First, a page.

Dr. Sherwin B. Nuland was a respected surgeon and bioethicist at Yale University and author of two modestly successful books when he was approached in the early 1990s by a young literary editor. The agent was looking for someone to write a book about what happens to the body and mind during the process of dying, and Nuland had been recommended to him.
“I thought surely there were hundreds of books already” on the topic, Nuland later said, but the agent said there were not and encouraged him to check his libraries. Indeed, Nuland found there were no such books, either for the general public or for physicians.
Already in his 60s, Nuland had been thinking about retiring. An older surgeon doesn’t lose his skills or his judgment, he noted later, but he does get slower. An operation that might have previously taken one and a half hours now took two.
After consulting his wife, Sarah, he decided to take a year off and write a book about dying. He collected every detail he could find about what happened to the body before a person passes. The result was the 1994 masterpiece, “How We Die: Reflections on Life’s Final Chapter.”
Nuland, 83, died Monday at his home in Hamden, Conn. He had prostate cancer, according to his family.
His book portrayed in unflinching detail how the lungs fill with fluid, how the heart weakens and stops providing adequate blood to the body, how the kidneys wither and allow the body to fill with toxins. Nuland concluded that the idea of death with dignity was largely a fiction, unobtainable by most people. Instead, most patients suffer interminably, often having the process prolonged through aggressive treatment by physicians and hospitals. Humiliation and lack of control, he said, are the fates of most.
“I have not seen much dignity in the process by which we die,” he wrote. “The quest to achieve true dignity fails when our bodies fail.”
Despite its gloomy subject matter, the book was hugely successful, selling more than 500,000 copies and winning Nuland a National Book Award for Nonfiction and a Pulitzer nomination. It also propelled him to a full-time writing career.
Nuland was born in the East Bronx, N.Y., as Shepsel Ber Nudelman on Dec. 8, 1930, the child of Russian Jewish immigrants. He adopted the Americanized first and middle names Sherwin Bernard when he entered kindergarten, and later legally changed his surname to Nuland to increase his chances of getting into medical school at a time when few Jews were accepted.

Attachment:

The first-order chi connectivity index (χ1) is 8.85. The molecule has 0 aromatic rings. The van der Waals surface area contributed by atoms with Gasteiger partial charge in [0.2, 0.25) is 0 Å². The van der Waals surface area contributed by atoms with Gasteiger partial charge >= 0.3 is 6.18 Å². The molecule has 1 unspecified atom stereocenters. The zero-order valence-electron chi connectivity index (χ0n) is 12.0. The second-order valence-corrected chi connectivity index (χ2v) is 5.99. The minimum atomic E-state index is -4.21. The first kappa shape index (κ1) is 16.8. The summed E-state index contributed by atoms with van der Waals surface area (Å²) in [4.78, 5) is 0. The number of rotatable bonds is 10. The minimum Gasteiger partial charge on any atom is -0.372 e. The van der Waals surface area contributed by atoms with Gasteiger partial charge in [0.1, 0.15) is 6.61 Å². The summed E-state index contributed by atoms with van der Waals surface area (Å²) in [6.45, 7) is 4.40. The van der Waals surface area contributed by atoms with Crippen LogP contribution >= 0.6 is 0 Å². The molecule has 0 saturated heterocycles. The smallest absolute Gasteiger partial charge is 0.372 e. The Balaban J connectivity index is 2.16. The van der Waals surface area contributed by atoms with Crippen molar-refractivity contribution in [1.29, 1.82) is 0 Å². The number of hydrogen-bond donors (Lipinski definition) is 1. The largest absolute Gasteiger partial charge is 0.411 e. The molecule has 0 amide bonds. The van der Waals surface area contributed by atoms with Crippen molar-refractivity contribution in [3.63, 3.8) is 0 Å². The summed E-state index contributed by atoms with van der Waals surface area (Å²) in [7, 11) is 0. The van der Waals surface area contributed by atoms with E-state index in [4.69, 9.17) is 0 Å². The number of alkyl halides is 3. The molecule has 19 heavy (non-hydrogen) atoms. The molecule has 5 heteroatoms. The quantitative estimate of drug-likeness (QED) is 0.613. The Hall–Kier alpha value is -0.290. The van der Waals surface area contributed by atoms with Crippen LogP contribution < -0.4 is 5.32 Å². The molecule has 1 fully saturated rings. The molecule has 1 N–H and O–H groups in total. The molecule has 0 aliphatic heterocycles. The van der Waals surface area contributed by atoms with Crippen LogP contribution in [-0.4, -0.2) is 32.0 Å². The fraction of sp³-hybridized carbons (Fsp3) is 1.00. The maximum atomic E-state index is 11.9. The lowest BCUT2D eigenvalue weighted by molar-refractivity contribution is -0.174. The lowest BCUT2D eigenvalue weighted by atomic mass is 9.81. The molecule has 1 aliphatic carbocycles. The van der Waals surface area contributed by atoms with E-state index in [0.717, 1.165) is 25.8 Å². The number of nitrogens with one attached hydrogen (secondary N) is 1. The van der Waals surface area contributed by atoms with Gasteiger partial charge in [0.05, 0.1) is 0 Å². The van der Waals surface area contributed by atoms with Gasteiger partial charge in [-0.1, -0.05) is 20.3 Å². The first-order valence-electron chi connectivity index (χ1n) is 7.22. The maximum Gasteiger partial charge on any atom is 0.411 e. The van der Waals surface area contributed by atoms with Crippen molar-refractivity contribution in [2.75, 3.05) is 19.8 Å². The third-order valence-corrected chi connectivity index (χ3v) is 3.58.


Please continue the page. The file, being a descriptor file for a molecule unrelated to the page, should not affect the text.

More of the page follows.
His father, Meyer, was a Yiddish-speaking garment worker who refused to assimilate, never learning English. Meyer Nudelman had an explosive temper and often erupted in rage, terrifying his family. He later suffered physical disabilities that forced young Sherwin to help him up and down the stairs to their apartment. After he became a doctor, Sherwin realized that his father suffered the debilities as a result of chronic syphilis.
Nuland’s life was filled with pain and suffering. His grandmother, who lived with them in their small four-room apartment, lost three sons to tuberculosis. His mother had one child stillborn and lost another son at age 3. When he was 3, Sherwin was hospitalized for diphtheria. His mother died when he was 11.
“Death was part of the legacy and lore of our family,” he said in an oral history.
He received his bachelor’s degree from New York University in 1951, then enrolled at Yale to study medicine — in part to get away from New York City and his father. After he received his medical degree in 1955, he joined the Yale-New Haven Hospital to specialize in surgery. By 1958, he was the chief surgical resident, an honor that had only rarely been accorded Jewish physicians.
He spent his entire medical career at the hospital and at Yale, where he was a professor of surgery and also taught bioethics and the history of medicine.
Influenced in part by these many tragic events, Nuland developed severe depression and at 42 was hospitalized for a year. Because his illness proved exceptionally resistant to treatment, doctors planned to perform a lobotomy. But a young psychiatric resident, Dr. Vittorio Ferrero, persuaded them to hold off on the surgery and instead try electro-convulsive therapy, in which mild electric shocks are applied to the brain to, in effect, “reboot” it.
The therapy was successful, although Nuland later suffered from mild bouts of the disease. The institutionalization was largely responsible for his divorce from his first wife. In 1977, he married his second wife, actress and director Sarah Peterson.
Nuland’s views on dying were also influenced by the 1990 death of his brother Harvey from colon cancer. Nuland had urged him to fight the disease and encouraged him to undergo a painful experimental course of treatment that had little prospect for success. Only later did he realize that he had simply exacerbated his brother’s suffering.
Before “How We Die,” Nuland wrote “Doctors: The Biography of Medicine” (1988) and “Medicine: The Art of Healing” (1992), both of which illuminate the history of medicine by focusing on the biographies of famous physicians. The success of “How We Die” and the freedom it offered him led him to formalize his retirement and devote the rest of his life to writing.
Among his other books were “The Wisdom of the Body” (1997), later relabeled “How We Live,” and a 2008 memoir, “The Uncertain Art: Thoughts on a Life in Medicine.” He also wrote non-academic articles for magazines and newspapers.
In addition to his wife, Nuland is survived by two daughters, two sons and four grandchildren.
Maugh is a former Times staff writer.